2018: The Year of Haptics? (Part I of II)

David Parisi
Associate Professor of Emerging Media, College of Charleston

Based on popular press accounts, 2018 has been the year when haptics technology finally hit it big: by featuring haptics tech prominently in its depiction of a fully embodied virtual reality, Steven Spielberg’s Ready Player One—an adaption of Ernst Cline’s 2011 novel of the same title—sparked a renewed cultural interest in the possibilities of virtualizing touch. The haptic bodysuits worn by characters in the film allowed them to feel a range of sensations in the computer-generated world of the Oasis (the film’s trailer featured a woman running her fingers running across his chest in VR, with his bodysuit lighting up to indicate points of contact, as she asked “can you feel this?). It was not the first spectacular depiction of digital touch in a big-budget science fiction film—for example, all the way back in 1992, Brent Leonard’s psychedelic The Lawnmower Man portrayed two characters clad in neoprene bodysuits engaging in virtual intercourse, with their liquid bodies melting into each other. But, unlike previous films, Ready Player One was released at a moment when virtual reality had recently passed from being the stuff of science fiction to being something you could find on the shelves at Best Buy and Target. These long-anticipated devices, however, still work primarily through vision and hearing, preserving the audiovisual legacy of twentieth century media. Ready Player One offers a seductive image of a VR more visceral and engaging than what’s currently on hand—one that disrupts rather than enshrines audiovisuality by projecting the body fully into a computational simulation. Even before the film’s March release, it inspired a spate of articles comparing the touch technology available in 2045 to current-generation interfaces.

Those who went looking for evidence of haptics’ imminent domestication found it to be in abundant supply. A new virtual reality glove from the company HaptX wowed attendees at the Sundance Film Festival, with the product demo allowing those who donned the glove to feel the feet of a tiny fox as it pranced across their palm. The Teslasuit—an actuator-loaded, full-body haptic suit that uses a combination of vibration, electricity, temperature, and motion capture systems to create the feeling of embodied presence in virtual worlds—continued to tease an anxious tech press with rumors of an impending commercial release. A Wired magazine article raised eyebrows by (incorrectly) describing a range of new haptics devices designed to inflict pain on their users. Ultrahaptics, with its touchless feedback system that creates midair ‘haptic holograms,’ demonstrated potential applications for their product, including in-dash entertainment interfaces for automobiles, digital signage, medicine, and gaming. Just before Ready Player One’s release in March, Microsoft—which has dabbled in haptics since its work with force feedback joysticks in the 1990s—announced four experimental haptic interfaces that grew out of the Haptics Controllers Project it began in the summer of 2017. Immersion Corporation—a company so synonymous with digital touch that its tagline announces “Immersion: We Are Haptics”—pushed a set of ongoing initiatives, including one aimed at incorporating touch feedback in ads on mobile devices (using haptics to enhance an ad for Arby’s, for example). The Dutch teledildonics firm Kiiroo rebranded to become Feel Robotics, in an effort to expand the company’s efforts beyond the limited but lucrative sphere of sex tech. Buoyed by the renewed interest in virtual reality, venture capital poured into haptics startups (as Sarah Needleman described), with the projected growth of the haptics industry legitimating these investments. So far in 2018, each month feels like it’s brought the announcement of a new suit or new jacket or new glove or a new…something else altogether. With this dizzying flurry of activity, one might reasonably be convinced we’re on the verge of a revolutionizing transformation in the way we inhabit virtual spaces—one where corporeality counters and complements visuality, as just as it did in futurological computer-generated worlds like William Gibson’s Matrix, Neal Stephenson’s Metaverse, and Cline’s OASIS.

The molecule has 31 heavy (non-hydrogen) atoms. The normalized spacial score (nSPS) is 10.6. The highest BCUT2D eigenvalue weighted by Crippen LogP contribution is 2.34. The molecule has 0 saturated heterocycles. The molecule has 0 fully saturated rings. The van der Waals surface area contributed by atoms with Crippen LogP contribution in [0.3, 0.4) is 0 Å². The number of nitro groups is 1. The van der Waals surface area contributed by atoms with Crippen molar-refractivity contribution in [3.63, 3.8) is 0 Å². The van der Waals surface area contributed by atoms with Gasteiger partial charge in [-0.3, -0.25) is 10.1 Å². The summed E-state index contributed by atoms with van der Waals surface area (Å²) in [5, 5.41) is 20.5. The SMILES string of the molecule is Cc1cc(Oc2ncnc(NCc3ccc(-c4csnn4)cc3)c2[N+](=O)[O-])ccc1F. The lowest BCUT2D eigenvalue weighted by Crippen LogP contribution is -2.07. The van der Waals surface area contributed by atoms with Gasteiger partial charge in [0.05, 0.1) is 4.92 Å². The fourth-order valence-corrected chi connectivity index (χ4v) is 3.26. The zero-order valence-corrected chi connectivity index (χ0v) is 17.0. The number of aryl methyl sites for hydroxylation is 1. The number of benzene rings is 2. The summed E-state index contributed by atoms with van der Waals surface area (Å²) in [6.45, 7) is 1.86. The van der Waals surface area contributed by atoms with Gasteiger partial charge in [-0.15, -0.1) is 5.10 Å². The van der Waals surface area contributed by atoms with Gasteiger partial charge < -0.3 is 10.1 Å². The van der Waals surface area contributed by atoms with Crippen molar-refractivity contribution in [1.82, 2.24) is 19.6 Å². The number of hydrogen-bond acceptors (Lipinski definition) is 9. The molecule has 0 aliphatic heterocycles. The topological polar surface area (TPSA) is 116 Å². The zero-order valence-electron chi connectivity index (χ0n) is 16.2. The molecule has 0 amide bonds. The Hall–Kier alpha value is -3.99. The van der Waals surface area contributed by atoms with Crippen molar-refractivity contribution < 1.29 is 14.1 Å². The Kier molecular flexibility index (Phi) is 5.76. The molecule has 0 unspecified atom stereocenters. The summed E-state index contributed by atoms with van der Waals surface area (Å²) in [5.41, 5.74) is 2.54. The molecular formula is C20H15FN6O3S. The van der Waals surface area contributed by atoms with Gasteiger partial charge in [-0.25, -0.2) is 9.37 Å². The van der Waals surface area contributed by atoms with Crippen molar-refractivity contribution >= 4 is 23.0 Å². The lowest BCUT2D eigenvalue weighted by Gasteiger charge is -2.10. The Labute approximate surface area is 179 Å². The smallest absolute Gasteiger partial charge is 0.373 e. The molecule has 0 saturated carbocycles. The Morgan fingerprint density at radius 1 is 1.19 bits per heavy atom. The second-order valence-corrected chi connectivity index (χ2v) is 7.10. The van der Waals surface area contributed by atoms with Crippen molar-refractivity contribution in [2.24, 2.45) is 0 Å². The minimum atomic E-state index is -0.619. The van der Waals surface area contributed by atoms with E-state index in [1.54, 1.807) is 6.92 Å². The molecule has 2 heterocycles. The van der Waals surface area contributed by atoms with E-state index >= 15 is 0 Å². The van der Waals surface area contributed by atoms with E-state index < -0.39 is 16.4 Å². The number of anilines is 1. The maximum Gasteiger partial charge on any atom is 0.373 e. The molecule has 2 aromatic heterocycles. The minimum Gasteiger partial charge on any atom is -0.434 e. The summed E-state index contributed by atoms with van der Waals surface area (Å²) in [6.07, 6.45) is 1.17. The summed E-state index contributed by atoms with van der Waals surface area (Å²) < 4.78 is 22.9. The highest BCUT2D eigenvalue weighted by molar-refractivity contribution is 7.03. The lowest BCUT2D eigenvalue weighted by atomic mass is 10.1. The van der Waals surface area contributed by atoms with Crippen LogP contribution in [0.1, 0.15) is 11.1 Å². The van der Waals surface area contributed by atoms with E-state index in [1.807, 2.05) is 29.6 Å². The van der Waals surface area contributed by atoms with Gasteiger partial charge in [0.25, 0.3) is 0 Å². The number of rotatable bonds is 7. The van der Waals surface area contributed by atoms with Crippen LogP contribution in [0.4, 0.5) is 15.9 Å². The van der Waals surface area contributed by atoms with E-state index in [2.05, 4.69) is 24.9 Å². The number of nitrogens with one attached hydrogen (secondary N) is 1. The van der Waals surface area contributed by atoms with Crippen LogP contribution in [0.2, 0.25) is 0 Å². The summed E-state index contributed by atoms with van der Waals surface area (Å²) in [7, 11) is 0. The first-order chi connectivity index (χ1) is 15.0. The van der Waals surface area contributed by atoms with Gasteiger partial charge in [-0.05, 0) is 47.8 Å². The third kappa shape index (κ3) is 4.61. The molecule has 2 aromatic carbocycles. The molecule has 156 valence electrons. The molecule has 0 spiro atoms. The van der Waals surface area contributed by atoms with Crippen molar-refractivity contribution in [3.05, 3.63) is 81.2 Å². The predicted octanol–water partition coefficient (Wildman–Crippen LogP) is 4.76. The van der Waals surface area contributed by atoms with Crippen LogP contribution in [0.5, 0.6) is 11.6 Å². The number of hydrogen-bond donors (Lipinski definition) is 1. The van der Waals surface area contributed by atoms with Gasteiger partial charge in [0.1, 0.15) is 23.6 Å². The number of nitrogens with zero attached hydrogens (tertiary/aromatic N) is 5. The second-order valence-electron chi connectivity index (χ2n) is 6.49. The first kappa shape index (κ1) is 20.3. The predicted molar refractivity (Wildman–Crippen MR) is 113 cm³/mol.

This piece is continued in Part II.

David Parisi is author of Archaeologies of Touch: Interfacing with Haptics from Electricity to Computing. Parisi is associate professor of emerging media at the College of Charleston.

Archaeologies of Touch weaves a careful history of haptic technology with a provocative analysis on the changing nature of how we recognize and measure touching. This allows David Parisi to provide the remarkable: a history of that which has always appeared just beyond our reach.”
—Phillip Thurtle, University of Washington

Archaeologies of Touch convincingly contextualizes recent forms of digital touch within an overarching history of psychophysiological and technological experimentation with the senses and sensory communication. David Parisi pulls together an impressive wealth of resources for scholars to understand how we ‘haptic subjects’ became haptic in the first place.”
—Mark Paterson, author of The Senses of Touch: Haptics, Affects and Technologies

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